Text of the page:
NEW YORK (Reuters) – Hedge fund ValueAct Capital urged Seven & i Holdings shareholders on Thursday to back a spin-off of the company’s 7-Eleven convenience store chain, arguing the move would improve the conglomerate’s valuation and corporate governance.
The U.S.-based investment firm, which owns a 4.4% stake in the Japanese company and has been urging it to make changes for at least a year, called on shareholders, in a letter reviewed by Reuters, to express their opinions on the matter to Seven & i’s board.
ValueAct argued that a tax-free spin-off of 7-Eleven could be completed through a listing on the Tokyo Stock Exchange in roughly a year.
The fund, which is led by Mason Morfit and has spent decades working with companies behind the scenes, is arguing that a spin off of 7-Eleven would deliver considerable benefits to shareholders.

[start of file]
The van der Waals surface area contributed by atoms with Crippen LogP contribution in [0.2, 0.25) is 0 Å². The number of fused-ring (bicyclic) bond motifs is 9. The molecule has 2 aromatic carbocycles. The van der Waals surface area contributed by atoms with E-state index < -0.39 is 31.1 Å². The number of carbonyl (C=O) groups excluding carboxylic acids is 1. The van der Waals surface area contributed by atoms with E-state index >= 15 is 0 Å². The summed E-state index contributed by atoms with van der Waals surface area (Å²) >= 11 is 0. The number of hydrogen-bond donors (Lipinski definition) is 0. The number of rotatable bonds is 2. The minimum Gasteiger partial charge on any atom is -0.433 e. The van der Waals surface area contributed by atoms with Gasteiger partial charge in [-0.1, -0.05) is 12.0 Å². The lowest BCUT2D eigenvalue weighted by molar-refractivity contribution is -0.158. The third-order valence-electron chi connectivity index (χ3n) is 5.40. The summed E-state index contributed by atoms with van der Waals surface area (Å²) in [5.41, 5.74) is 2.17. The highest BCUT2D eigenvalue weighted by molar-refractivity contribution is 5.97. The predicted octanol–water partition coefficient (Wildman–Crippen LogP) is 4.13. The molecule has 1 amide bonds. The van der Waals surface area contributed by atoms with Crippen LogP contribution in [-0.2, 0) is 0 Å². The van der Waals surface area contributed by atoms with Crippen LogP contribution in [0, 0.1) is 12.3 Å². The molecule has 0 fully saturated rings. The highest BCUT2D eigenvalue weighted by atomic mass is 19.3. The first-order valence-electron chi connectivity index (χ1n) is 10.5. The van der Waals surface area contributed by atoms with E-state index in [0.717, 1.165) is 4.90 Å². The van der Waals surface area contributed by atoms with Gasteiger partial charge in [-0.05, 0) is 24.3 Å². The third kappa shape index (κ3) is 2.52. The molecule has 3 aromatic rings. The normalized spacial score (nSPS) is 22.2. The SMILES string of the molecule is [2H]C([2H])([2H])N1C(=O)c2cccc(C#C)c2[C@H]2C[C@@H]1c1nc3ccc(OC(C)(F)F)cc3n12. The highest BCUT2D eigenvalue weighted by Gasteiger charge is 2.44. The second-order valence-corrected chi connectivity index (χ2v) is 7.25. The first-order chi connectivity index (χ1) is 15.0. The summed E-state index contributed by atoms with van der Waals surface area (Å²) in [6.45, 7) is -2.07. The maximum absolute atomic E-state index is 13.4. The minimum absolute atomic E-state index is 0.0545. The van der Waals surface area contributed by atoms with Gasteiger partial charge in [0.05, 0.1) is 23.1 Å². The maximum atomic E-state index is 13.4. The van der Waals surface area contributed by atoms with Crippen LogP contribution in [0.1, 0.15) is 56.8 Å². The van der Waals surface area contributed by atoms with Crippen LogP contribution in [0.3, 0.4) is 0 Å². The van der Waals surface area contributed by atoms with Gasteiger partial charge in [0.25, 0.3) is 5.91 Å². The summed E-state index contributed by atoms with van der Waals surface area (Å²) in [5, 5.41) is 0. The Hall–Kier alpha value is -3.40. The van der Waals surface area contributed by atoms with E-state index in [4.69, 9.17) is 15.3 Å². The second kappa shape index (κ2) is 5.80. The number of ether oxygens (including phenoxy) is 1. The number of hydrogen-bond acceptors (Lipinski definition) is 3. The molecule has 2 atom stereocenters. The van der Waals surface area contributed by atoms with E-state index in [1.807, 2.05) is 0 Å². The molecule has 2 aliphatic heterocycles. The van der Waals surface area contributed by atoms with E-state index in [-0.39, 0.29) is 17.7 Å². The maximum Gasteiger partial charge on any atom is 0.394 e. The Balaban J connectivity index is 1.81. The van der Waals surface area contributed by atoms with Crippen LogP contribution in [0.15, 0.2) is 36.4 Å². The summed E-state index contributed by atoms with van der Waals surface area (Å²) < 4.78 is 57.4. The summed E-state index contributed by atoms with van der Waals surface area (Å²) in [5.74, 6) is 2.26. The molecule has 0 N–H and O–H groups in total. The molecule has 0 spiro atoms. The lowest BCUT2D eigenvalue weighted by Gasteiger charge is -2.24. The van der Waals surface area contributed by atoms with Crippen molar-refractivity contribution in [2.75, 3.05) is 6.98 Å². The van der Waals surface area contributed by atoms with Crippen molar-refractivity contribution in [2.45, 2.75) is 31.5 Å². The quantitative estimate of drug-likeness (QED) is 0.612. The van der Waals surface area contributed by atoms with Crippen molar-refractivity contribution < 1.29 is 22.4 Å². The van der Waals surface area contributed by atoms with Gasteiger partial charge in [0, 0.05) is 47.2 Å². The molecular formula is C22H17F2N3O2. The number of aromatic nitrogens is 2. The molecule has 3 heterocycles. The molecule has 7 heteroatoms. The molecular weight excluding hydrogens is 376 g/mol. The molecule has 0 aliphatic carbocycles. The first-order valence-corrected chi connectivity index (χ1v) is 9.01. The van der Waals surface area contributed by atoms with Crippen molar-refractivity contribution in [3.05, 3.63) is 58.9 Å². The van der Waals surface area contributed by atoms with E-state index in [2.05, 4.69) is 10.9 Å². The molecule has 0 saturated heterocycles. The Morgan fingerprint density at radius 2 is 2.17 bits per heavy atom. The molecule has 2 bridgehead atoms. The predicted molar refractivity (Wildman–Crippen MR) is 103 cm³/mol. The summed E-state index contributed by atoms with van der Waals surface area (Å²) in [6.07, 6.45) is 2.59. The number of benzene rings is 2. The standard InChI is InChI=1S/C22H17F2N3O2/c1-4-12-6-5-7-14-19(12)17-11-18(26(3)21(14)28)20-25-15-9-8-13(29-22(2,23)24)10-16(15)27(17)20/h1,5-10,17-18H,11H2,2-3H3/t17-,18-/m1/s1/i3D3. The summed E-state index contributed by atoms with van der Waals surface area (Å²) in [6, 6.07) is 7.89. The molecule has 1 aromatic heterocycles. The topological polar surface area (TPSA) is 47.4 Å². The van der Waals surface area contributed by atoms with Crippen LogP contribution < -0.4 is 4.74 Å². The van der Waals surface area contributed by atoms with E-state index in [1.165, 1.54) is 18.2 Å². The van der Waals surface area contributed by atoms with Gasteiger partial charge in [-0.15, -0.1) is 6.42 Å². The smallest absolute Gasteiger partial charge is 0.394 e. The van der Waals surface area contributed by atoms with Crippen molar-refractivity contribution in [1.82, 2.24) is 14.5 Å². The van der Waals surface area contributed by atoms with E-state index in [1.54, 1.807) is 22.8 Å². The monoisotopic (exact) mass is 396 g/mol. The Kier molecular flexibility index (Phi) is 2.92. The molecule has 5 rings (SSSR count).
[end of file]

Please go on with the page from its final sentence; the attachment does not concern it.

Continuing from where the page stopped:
“ValueAct estimates that over 10 years the 100% spin-off of 7-Eleven capital restructuring would result in shareholder value that is 80% higher than maintaining the current conglomerate structure,” the letter said.
ValueAct added that its assumptions are conservative because they do not factor in benefits such as efficiency improvements at 7-Eleven’s U.S. operations.
“We understand that Seven & i can combine 7-Eleven, Inc. and Seven-Eleven Japan and execute a tax-free spin-off to launch a global champion 7-Eleven listed on the Tokyo Stock Exchange about 12 months from now,” the letter said.
Seven & i is currently conducting a strategic review and has pledged to announce its decisions by early March. Among the other options under consideration are a sale of Seven & i itself, a sale or spin-off of its superstore business, or maintaining the status quo.
ValueAct said in its letter it was not happy with the pace of change at the company after six new directors joined the company’s board over the past year. “The debate at the board of Directors about the strategic review appears to be unresolved after four months of deliberation,” the letter said, adding this could signal split opinions on the board or between executives.
The fund suggested shareholders might be able to broker an impasse by making their views known.